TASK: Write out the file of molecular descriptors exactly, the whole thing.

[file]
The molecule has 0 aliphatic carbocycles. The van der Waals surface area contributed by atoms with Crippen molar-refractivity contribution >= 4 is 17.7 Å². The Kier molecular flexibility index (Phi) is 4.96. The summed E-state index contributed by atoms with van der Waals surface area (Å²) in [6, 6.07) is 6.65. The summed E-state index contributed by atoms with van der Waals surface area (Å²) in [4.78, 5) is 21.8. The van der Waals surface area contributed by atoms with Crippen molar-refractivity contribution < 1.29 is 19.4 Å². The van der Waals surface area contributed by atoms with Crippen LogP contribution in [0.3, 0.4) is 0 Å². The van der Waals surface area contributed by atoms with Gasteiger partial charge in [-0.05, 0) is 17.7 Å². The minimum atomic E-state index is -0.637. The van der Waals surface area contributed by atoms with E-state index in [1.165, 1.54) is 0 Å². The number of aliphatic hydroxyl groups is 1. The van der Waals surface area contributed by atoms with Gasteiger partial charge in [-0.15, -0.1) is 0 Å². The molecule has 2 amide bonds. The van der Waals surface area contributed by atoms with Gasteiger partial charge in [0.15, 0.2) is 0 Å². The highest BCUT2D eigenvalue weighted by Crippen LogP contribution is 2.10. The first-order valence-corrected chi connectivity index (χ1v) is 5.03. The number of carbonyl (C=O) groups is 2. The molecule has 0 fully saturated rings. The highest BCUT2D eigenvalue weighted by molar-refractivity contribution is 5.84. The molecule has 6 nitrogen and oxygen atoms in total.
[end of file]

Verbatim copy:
The molecule has 0 aliphatic carbocycles. The van der Waals surface area contributed by atoms with Crippen molar-refractivity contribution >= 4 is 17.7 Å². The Kier molecular flexibility index (Phi) is 4.96. The summed E-state index contributed by atoms with van der Waals surface area (Å²) in [6, 6.07) is 6.65. The summed E-state index contributed by atoms with van der Waals surface area (Å²) in [4.78, 5) is 21.8. The van der Waals surface area contributed by atoms with Crippen molar-refractivity contribution < 1.29 is 19.4 Å². The van der Waals surface area contributed by atoms with Crippen LogP contribution in [0.3, 0.4) is 0 Å². The van der Waals surface area contributed by atoms with Gasteiger partial charge in [-0.05, 0) is 17.7 Å². The minimum atomic E-state index is -0.637. The van der Waals surface area contributed by atoms with E-state index in [1.165, 1.54) is 0 Å². The number of aliphatic hydroxyl groups is 1. The van der Waals surface area contributed by atoms with Gasteiger partial charge in [-0.15, -0.1) is 0 Å². The molecule has 2 amide bonds. The van der Waals surface area contributed by atoms with Gasteiger partial charge in [0.15, 0.2) is 0 Å². The highest BCUT2D eigenvalue weighted by Crippen LogP contribution is 2.10. The first-order valence-corrected chi connectivity index (χ1v) is 5.03. The number of carbonyl (C=O) groups is 2. The molecule has 0 fully saturated rings. The highest BCUT2D eigenvalue weighted by molar-refractivity contribution is 5.84. The molecule has 6 nitrogen and oxygen atoms in total.